Wisconsin’s efforts to re-establish the lake sturgeon in its natural range continue to advance, even as public interest grows in the majestic and valuable fish.
Wisconsin’s hook-and-line season runs from Sept. 6-30 and this year the state has issued more than 28,000 licenses to anglers who intend to take to lakes and rivers of the state in pursuit of the fish. Interest in hook-and-line sturgeon fishing has been strong in recent years as the state Department of Natural Resources’ efforts to rebuild sturgeon populations continue to gain traction.
“Sturgeon are an iconic fish, especially in Wisconsin, and we are seeing more citizen interest in general about the fish, as well as in sturgeon sport fishing,” said Ron Bruch, DNR fisheries director and a former Lake Winnebago sturgeon biologist. “Thanks to the successful restoration efforts under way in many Wisconsin waterways, sturgeon enthusiasts have more opportunities to see or recreate with this prehistoric fish than they’ve had in the last 100 years.
“While it may take 33 to 45 years for the fish we are rearing today to reach the 60-inch limit for legal harvest in the fall hook-and-line fisheries, anglers tell us they are enjoying the excitement of catching and releasing fish stocked from our hatcheries only a few years ago,” he said. “At the same time, we’re providing numerous opportunities for students and volunteers to participate and learn more about the sturgeon, part of our state’s rich natural heritage.”
Streamside rearing stations, which use river water flowing through tanks to help young sturgeon grow and imprint on proven habitat, have been producing an average of 1,200 fingerling sturgeon for release in the Milwaukee River each year since 2004 and 1,120 per year in the Kewaunee River since 2009. Neither river offers a sturgeon harvest season, but educational programs at the fish rearing facilities host thousands of visitors interested in sturgeon each year.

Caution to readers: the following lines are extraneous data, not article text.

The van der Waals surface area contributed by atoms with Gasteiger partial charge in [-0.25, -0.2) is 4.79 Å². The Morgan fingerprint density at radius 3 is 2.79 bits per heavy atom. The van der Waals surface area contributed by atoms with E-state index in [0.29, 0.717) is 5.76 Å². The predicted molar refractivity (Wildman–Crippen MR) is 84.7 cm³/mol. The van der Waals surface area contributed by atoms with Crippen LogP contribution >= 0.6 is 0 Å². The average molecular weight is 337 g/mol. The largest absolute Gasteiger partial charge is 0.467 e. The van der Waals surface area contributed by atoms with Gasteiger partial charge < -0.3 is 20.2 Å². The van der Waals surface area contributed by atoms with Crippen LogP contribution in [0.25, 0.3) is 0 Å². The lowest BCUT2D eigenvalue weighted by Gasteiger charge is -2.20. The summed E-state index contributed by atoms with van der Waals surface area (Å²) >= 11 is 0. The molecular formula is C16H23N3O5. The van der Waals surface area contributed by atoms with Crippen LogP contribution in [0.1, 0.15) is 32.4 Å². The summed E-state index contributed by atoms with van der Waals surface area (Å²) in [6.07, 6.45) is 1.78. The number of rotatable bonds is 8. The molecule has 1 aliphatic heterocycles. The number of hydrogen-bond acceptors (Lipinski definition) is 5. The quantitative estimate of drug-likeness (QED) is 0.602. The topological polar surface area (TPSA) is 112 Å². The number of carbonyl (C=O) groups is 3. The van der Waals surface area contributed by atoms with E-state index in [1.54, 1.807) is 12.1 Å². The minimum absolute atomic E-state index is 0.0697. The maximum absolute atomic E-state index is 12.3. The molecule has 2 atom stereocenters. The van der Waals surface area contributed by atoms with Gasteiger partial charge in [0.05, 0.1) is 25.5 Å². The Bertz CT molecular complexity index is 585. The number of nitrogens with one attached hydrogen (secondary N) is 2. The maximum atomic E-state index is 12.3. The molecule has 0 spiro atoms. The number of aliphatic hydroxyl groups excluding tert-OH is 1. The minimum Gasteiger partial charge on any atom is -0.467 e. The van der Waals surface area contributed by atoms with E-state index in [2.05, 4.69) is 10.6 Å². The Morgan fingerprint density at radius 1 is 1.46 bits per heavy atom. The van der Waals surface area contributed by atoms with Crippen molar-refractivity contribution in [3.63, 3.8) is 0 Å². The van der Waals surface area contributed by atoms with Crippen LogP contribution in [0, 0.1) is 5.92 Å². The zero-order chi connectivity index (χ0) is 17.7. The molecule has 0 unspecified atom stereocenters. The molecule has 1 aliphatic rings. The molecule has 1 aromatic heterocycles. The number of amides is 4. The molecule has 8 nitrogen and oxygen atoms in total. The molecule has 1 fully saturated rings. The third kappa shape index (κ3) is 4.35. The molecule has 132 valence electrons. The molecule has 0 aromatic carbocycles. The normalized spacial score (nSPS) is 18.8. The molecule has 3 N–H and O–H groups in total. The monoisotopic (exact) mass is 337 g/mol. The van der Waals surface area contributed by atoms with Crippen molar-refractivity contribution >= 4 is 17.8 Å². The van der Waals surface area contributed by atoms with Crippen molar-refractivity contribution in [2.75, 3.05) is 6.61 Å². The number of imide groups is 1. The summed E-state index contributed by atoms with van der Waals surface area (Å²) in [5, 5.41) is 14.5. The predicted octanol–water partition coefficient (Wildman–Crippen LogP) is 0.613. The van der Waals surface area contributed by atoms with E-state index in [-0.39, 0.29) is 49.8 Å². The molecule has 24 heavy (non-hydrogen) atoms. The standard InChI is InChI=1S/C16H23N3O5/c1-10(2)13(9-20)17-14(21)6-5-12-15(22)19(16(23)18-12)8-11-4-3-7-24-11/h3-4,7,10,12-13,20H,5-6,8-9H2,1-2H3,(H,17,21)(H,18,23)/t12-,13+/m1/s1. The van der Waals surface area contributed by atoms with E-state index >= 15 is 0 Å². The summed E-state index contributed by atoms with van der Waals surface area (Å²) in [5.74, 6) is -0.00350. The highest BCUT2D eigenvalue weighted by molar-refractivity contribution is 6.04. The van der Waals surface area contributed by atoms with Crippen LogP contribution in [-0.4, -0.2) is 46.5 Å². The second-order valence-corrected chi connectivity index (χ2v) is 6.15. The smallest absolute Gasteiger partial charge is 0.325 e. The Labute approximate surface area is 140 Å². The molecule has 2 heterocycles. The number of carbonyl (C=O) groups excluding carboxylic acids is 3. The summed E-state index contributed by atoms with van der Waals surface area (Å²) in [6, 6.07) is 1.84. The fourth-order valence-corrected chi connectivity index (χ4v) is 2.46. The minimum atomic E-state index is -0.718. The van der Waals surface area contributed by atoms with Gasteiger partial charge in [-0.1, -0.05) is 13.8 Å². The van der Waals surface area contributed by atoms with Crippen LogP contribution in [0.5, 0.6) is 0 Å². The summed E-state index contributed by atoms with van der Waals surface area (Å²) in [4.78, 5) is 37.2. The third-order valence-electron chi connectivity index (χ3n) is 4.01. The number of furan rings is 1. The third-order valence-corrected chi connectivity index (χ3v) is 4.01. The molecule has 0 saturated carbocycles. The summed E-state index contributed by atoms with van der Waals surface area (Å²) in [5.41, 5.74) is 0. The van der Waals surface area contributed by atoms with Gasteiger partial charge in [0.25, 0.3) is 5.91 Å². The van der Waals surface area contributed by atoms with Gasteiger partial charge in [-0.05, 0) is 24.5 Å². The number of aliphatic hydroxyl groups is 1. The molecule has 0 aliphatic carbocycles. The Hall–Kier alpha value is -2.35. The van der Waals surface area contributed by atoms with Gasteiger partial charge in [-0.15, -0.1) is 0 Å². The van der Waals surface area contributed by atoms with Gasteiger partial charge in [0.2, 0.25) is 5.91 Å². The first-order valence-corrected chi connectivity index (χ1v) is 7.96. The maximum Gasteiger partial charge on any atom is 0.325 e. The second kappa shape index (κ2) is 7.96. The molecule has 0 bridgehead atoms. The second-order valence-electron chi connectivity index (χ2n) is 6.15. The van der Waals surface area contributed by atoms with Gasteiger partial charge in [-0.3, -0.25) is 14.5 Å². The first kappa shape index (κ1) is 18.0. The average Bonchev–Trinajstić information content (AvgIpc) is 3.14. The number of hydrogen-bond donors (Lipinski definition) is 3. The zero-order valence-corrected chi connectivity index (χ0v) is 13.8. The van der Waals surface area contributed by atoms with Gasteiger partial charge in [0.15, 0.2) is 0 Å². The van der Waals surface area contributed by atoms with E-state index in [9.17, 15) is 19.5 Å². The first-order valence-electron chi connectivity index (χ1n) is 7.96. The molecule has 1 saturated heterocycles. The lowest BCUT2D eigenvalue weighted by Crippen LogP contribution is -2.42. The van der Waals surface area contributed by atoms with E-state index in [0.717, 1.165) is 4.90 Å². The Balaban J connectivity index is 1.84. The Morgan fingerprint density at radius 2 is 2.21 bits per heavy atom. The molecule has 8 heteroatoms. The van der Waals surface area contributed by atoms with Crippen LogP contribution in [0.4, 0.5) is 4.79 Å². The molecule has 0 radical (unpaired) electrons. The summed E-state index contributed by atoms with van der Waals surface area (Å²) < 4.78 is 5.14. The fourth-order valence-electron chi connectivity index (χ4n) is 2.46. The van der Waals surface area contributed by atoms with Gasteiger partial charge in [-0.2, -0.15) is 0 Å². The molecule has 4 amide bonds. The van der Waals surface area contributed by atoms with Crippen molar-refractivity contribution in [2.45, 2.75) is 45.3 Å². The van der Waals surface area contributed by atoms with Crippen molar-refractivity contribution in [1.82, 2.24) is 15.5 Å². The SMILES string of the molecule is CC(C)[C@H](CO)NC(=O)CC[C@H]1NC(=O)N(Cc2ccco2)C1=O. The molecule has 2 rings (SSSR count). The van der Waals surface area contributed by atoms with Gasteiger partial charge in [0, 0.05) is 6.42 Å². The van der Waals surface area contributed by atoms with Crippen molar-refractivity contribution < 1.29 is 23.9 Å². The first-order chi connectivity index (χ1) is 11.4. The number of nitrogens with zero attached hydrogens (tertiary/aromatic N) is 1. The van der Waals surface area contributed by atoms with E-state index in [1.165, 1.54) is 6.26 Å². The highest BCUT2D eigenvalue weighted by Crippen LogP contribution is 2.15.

The Wild Rose State Fish Hatchery serves other waters in the state and has been producing as many as 40,000 sturgeon each year since the second phase of its renovation was completed in 2010.
“Fish from the Wild Rose hatchery now support restoration efforts in the upper Menominee River, the Turtle-Flambeau Flowage, several upper St. Croix tributaries and much of the Wisconsin River,” hatchery supervisor Steve Fajfer said.
A complete list of inland waters with a hook-and-line sturgeon season can be found in the 2014-2015 Fishing Regulations.
Wisconsin stands near the center of the lake sturgeon’s historic range, which extends west into the Dakotas, east through the Great Lakes region, south through Missouri and Tennessee and north through Ontario to Hudson Bay.
“Lake sturgeon are Wisconsin’s largest and longest-lived fish, capable of reaching 250 pounds and living 150 years,” said Ryan Koenigs, chairman of the DNR’s sturgeon team and sturgeon biologist for the Lake Winnebago system. “Through effective harvest management, stocking efforts and attention to habitat, we’re seeing populations on the rebound. However, since the female sturgeon won’t begin spawning until age 21 to 34, we’ll be looking to document the ultimate success of our efforts, natural reproduction by stocked fish, 30 years from when stocking was initiated on a body of water.”
In the meantime, people of all ages appear drawn to the sturgeon for a variety of reasons.
Scott Stromberger, a fisheries team member at the C.D. Besadny Anadromous Fish Facility on the Kewaunee River, said the hatchery started a sturgeon adoption program two years ago that allows citizens to help stock and track the fish through passive integrated transponder or pit tags inserted shortly before young fish are released. In years to come, if the fish are captured or harvested, the tags will provide insight into their growth and movement.
“For $5, people are able to adopt a sturgeon and send it down a fish slide into the river when they are ready to be released,” Stromberger said. “Historically, the Kewaunee River provided excellent habitat but through over-fishing, the population was reduced. In another three to four years, we expect to see some males from some of our initial stocking efforts 10 years ago make their way back into the river from Lake Michigan, where they have been maturing.”
Funds raised through the sturgeon adoption program are dedicated to restoration efforts.
In addition to the stocking efforts and habitat improvements, DNR fisheries biologists credit the more restrictive length limit of 60 inches instituted in 2007 for aiding in the rebound of the sturgeon population. Prior to establishment of the 60-inch limit, the annual harvest exceeded 30 percent of the adult population on some waters, an unsustainable level. With the limit, less than 5 percent of the adult population is now being harvested each year, a level considered safe to maintain natural reproduction.
The minimum length for harvest remains at 60 inches this year. However, there are catch-and-release only seasons downstream from the Hattie Street dam on the Menominee River in Marinette and on the St. Croix River between Wisconsin and Minnesota from Oct. 1-15.